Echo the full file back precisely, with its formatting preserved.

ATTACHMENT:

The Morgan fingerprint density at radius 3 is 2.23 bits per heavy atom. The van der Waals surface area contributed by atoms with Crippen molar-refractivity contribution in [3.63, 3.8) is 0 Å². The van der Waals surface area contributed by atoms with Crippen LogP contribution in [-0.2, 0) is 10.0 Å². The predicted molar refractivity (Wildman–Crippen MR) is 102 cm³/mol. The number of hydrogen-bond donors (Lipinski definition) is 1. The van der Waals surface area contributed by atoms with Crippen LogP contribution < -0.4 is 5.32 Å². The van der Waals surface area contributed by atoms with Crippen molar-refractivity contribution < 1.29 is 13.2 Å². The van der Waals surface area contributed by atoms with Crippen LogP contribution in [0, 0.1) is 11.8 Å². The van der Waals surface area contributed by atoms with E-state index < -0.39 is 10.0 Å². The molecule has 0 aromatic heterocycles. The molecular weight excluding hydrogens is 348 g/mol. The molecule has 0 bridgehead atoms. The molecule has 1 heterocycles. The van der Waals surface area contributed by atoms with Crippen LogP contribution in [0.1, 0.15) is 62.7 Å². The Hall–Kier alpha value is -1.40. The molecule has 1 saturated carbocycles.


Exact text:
The Morgan fingerprint density at radius 3 is 2.23 bits per heavy atom. The van der Waals surface area contributed by atoms with Crippen molar-refractivity contribution in [3.63, 3.8) is 0 Å². The van der Waals surface area contributed by atoms with Crippen LogP contribution in [-0.2, 0) is 10.0 Å². The predicted molar refractivity (Wildman–Crippen MR) is 102 cm³/mol. The number of hydrogen-bond donors (Lipinski definition) is 1. The van der Waals surface area contributed by atoms with Crippen LogP contribution < -0.4 is 5.32 Å². The van der Waals surface area contributed by atoms with Crippen molar-refractivity contribution < 1.29 is 13.2 Å². The van der Waals surface area contributed by atoms with Crippen LogP contribution in [0, 0.1) is 11.8 Å². The van der Waals surface area contributed by atoms with E-state index < -0.39 is 10.0 Å². The molecule has 0 aromatic heterocycles. The molecular weight excluding hydrogens is 348 g/mol. The molecule has 0 bridgehead atoms. The molecule has 1 heterocycles. The van der Waals surface area contributed by atoms with Crippen LogP contribution in [0.1, 0.15) is 62.7 Å². The Hall–Kier alpha value is -1.40. The molecule has 1 saturated carbocycles.